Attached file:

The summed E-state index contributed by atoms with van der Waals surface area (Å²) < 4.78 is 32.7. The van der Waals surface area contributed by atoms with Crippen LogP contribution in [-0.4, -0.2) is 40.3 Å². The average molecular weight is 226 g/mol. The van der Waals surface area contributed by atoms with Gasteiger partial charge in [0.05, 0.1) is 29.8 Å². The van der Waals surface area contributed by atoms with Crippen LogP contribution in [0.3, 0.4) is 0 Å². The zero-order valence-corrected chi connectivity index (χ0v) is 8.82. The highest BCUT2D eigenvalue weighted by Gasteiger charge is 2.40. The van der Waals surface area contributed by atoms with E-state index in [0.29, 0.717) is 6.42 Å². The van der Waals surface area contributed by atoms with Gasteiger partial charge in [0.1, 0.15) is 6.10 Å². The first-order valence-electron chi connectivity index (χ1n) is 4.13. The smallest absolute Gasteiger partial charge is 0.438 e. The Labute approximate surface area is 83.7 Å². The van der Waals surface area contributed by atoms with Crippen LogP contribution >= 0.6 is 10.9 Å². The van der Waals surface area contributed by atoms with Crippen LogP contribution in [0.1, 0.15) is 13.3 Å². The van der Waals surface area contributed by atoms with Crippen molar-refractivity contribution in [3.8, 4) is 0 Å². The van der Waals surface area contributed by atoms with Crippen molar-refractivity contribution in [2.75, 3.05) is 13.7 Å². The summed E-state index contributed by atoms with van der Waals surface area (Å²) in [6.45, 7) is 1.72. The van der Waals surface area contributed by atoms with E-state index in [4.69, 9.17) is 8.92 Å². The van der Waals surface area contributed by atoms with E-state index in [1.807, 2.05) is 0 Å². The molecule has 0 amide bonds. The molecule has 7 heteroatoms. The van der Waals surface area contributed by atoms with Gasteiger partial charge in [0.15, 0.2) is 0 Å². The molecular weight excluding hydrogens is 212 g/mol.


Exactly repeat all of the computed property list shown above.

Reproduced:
The summed E-state index contributed by atoms with van der Waals surface area (Å²) < 4.78 is 32.7. The van der Waals surface area contributed by atoms with Crippen LogP contribution in [-0.4, -0.2) is 40.3 Å². The average molecular weight is 226 g/mol. The van der Waals surface area contributed by atoms with Gasteiger partial charge in [0.05, 0.1) is 29.8 Å². The van der Waals surface area contributed by atoms with Crippen LogP contribution in [0.3, 0.4) is 0 Å². The zero-order valence-corrected chi connectivity index (χ0v) is 8.82. The highest BCUT2D eigenvalue weighted by Gasteiger charge is 2.40. The van der Waals surface area contributed by atoms with E-state index in [0.29, 0.717) is 6.42 Å². The van der Waals surface area contributed by atoms with Gasteiger partial charge in [0.1, 0.15) is 6.10 Å². The first-order valence-electron chi connectivity index (χ1n) is 4.13. The smallest absolute Gasteiger partial charge is 0.438 e. The Labute approximate surface area is 83.7 Å². The van der Waals surface area contributed by atoms with Crippen LogP contribution >= 0.6 is 10.9 Å². The van der Waals surface area contributed by atoms with Crippen LogP contribution in [0.1, 0.15) is 13.3 Å². The van der Waals surface area contributed by atoms with Crippen molar-refractivity contribution in [3.8, 4) is 0 Å². The van der Waals surface area contributed by atoms with Crippen molar-refractivity contribution in [2.75, 3.05) is 13.7 Å². The summed E-state index contributed by atoms with van der Waals surface area (Å²) in [6.45, 7) is 1.72. The van der Waals surface area contributed by atoms with E-state index in [4.69, 9.17) is 8.92 Å². The van der Waals surface area contributed by atoms with E-state index in [1.807, 2.05) is 0 Å². The molecule has 0 amide bonds. The molecule has 7 heteroatoms. The van der Waals surface area contributed by atoms with Gasteiger partial charge in [0.15, 0.2) is 0 Å². The molecular weight excluding hydrogens is 212 g/mol.